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University research project could lead to fall in prescribing errors for children

21.02.2006


Initiatives aimed at cutting the number of errors made when prescribing medicines to children are the focus of a project being led by researchers at The University of Nottingham and The School of Pharmacy, University of London.



The COSMIC (Cooperative of Safety of Medicines in Children) study is surveying hospitals around the country to find out more about the practices they use to try to reduce mistakes in the doses of medicines given to children.

The 18-month project will choose a small number of initiatives to study in depth. It will culminate in a report to the Department of Health, which is funding the project with a grant of £125,000, making recommendations on which of the most successful schemes would be suitable to be introduced across the NHS.


Prescribing for children can be difficult as formulations of medicines are mainly designed with adults in mind. Working out the equivalent dosage for children — which could range from a tiny amount for a premature baby to a larger amount equivalent to the adult dose for a teenager — involves complex calculations, leading to a greater chance that errors can creep in.

The initial phase of the study has involved a full literature review, so the researchers could find out as much as possible about any initiatives to prevent errors that are already in the public eye. It revealed that little is currently being done to study prescribing and dosing errors in children in the UK.

Sharon Conroy, in the Division of Child Health, based at The University of Nottingham’s Medical School in Derby, is leading the project together with Professor Ian Wong at The School of Pharmacy in London.

Mrs Conroy said: “There is a big gap in research in this area, but what we do know is that children are estimated to be three times more likely to be affected by prescribing errors in hospital compared to adult patients. We also know that children may receive up to 10 times the correct dose when mistakes are made, which can have devastating consequences.

“The main reason it’s an issue is because every dose for a child has to be worked out on an individual basis, based on their weight, involving complicated calculations. Errors can lead to the child receiving an overdose, or not receiving enough of the drug, meaning it may take them longer to get better.”

Professor Wong continued: “As highlighted by the recent House of Lords’ report that most medicines used in children have not yet been tested in children, the Department of Health has recently set up the Medicines for Children Research Network (MCRN) to increase clinical trials.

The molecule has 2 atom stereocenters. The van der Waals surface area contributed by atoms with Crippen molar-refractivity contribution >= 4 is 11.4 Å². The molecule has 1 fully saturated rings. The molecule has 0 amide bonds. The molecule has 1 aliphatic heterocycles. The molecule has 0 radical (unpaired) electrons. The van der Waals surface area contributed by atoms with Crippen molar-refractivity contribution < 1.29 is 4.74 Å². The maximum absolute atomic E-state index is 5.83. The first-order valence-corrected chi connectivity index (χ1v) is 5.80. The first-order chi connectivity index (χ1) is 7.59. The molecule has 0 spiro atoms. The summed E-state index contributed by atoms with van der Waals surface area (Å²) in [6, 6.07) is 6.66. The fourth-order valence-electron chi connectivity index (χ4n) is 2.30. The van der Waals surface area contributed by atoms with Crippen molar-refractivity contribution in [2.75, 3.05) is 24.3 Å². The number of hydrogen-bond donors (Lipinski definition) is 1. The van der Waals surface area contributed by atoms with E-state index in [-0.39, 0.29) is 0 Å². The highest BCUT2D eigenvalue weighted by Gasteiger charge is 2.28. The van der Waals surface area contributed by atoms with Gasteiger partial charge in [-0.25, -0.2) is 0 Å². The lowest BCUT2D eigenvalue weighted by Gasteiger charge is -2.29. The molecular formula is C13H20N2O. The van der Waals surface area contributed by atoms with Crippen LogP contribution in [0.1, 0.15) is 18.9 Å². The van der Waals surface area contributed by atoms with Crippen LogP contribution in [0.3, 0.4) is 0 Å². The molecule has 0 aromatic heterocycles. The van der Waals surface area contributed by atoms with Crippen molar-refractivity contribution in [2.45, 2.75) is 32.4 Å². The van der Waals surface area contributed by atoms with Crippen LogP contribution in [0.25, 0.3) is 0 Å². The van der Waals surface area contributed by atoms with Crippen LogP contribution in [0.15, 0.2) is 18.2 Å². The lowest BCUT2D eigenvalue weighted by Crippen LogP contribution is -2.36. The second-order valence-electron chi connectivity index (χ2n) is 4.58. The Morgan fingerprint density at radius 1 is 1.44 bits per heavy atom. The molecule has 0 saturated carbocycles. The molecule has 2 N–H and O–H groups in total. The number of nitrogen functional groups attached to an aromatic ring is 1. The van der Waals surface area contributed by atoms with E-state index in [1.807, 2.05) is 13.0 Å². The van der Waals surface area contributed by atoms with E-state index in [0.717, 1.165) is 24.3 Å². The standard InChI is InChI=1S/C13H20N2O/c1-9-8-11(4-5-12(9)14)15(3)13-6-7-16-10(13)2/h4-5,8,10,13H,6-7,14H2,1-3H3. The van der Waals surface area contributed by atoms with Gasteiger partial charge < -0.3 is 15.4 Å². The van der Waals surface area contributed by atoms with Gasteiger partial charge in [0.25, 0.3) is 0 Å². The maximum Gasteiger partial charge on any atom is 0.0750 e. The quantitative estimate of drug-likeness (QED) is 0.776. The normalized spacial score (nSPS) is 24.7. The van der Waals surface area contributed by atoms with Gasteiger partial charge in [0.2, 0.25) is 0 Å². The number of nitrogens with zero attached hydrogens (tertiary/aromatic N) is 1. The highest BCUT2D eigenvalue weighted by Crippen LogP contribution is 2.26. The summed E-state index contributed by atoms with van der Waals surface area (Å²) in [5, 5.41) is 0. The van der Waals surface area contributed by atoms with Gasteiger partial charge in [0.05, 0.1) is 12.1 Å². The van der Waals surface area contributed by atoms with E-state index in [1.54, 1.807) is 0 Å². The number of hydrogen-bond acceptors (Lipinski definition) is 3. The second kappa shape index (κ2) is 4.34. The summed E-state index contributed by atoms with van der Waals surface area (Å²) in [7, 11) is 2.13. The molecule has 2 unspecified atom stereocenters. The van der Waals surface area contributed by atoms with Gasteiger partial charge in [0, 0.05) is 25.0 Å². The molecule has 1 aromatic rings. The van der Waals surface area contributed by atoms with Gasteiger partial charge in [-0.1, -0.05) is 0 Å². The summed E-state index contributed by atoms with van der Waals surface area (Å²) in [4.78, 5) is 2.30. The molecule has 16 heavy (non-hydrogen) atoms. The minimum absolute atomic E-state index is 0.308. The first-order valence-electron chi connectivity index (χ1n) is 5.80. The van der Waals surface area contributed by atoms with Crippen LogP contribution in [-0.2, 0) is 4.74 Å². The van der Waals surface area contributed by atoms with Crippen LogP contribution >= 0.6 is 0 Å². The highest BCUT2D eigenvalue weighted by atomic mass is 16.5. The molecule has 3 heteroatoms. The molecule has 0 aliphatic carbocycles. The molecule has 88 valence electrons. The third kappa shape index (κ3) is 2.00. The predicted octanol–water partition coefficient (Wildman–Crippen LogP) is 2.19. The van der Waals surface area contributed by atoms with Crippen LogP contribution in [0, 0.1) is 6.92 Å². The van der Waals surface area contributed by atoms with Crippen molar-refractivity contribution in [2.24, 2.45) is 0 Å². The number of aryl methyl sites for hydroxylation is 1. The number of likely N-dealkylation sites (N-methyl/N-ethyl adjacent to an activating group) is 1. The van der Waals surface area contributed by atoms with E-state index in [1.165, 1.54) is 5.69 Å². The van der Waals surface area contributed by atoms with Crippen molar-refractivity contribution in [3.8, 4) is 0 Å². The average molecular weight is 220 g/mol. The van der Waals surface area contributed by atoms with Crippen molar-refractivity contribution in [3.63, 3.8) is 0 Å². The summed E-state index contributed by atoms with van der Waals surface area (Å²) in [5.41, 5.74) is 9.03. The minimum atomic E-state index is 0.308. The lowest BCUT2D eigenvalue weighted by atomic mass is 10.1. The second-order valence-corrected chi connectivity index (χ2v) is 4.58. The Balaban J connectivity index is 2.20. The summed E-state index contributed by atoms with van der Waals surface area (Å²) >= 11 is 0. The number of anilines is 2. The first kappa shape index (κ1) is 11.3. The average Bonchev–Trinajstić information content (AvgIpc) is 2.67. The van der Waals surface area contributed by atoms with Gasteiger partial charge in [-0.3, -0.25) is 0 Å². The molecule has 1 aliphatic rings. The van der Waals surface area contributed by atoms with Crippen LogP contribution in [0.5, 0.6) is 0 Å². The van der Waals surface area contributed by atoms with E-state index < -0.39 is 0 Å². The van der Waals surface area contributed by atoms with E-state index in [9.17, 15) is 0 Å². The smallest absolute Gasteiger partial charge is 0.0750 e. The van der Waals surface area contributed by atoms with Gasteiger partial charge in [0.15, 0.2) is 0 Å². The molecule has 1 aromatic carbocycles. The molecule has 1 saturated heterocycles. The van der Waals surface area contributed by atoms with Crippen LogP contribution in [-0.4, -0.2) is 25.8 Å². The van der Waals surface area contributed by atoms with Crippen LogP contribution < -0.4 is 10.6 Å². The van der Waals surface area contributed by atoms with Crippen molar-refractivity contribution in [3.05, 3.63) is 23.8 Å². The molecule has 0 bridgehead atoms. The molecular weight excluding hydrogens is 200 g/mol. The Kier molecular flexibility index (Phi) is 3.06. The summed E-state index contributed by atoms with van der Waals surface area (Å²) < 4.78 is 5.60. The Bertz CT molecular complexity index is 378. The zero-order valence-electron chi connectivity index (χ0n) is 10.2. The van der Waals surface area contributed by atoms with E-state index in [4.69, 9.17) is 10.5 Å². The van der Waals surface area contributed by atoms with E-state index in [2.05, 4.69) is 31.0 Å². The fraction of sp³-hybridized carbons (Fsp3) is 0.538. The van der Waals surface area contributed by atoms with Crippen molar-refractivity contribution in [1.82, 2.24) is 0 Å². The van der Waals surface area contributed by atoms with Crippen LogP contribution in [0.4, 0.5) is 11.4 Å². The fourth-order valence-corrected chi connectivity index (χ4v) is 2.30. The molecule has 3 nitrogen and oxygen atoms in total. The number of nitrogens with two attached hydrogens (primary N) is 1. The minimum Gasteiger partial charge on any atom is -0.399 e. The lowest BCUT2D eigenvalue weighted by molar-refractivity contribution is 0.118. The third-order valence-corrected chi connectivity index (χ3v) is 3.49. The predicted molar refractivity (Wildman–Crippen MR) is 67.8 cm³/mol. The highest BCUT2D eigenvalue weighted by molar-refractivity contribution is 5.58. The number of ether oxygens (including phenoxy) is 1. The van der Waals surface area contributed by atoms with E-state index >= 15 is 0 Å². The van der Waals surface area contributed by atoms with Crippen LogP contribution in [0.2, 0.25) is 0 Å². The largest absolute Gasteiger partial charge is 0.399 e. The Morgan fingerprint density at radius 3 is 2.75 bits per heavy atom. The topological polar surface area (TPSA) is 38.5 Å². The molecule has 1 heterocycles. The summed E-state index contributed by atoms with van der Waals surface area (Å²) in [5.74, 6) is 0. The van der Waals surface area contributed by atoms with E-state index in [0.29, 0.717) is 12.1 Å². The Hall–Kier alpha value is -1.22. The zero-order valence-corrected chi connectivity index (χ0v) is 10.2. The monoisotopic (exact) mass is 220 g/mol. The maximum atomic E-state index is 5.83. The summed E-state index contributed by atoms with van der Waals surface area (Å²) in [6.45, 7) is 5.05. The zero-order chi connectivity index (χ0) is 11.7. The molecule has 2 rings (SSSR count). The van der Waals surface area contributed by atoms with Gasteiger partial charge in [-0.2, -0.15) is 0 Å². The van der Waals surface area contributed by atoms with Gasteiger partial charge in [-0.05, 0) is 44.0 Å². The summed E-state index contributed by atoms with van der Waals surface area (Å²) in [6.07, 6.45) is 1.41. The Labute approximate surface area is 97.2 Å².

“Our research complement’s the MCRN’s work and we look forward to making recommendations on tried and tested ways to reduce calculation errors in children’s medicines.

As part of the study, the researchers have contacted 250 paediatric pharmacists and 500 paediatricians asking them to fill in a questionnaire about what their hospital is doing to reduce the risk of dose miscalculations in children. The exercise has identified around 530 different initiatives being used and the researchers have picked 20 of the best to study in depth.

Members of the research team will spend between two and five days at each hospital looking at how the initiatives are run in practice. They will be conducting interviews with nurses, doctors and pharmacists to find out whether they would recommend their initiatives and explore any difficulties they may have experienced while working with them. In particular, they will be asking questions about whether any specialist equipment or techniques are needed, whether it has decreased errors and whether it has the backing of the hospital trust.

Among the initiatives that have been revealed are:

· The use of electronic prescribing rather than paper prescriptions. This could reduce errors as some systems will calculate doses if a patient’s weight is input and there is no room for a misreading of a doctor’s handwriting.

· A quiet room where doctors and nurses can do their prescribing and dose calculations without being distracted, possibly leading to fewer errors

· Education packages and testing procedures that check that doctors can prescribe accurately for children before being allowed to prescribe on hospital wards.

At the end of the project, the researchers will make recommendations to the Department of Health on which initiatives offer a ’best practice’ solution for hospitals and other healthcare providers across the country.

Emma Thorne | alfa
Further information:
http://www.nottingham.ac.uk

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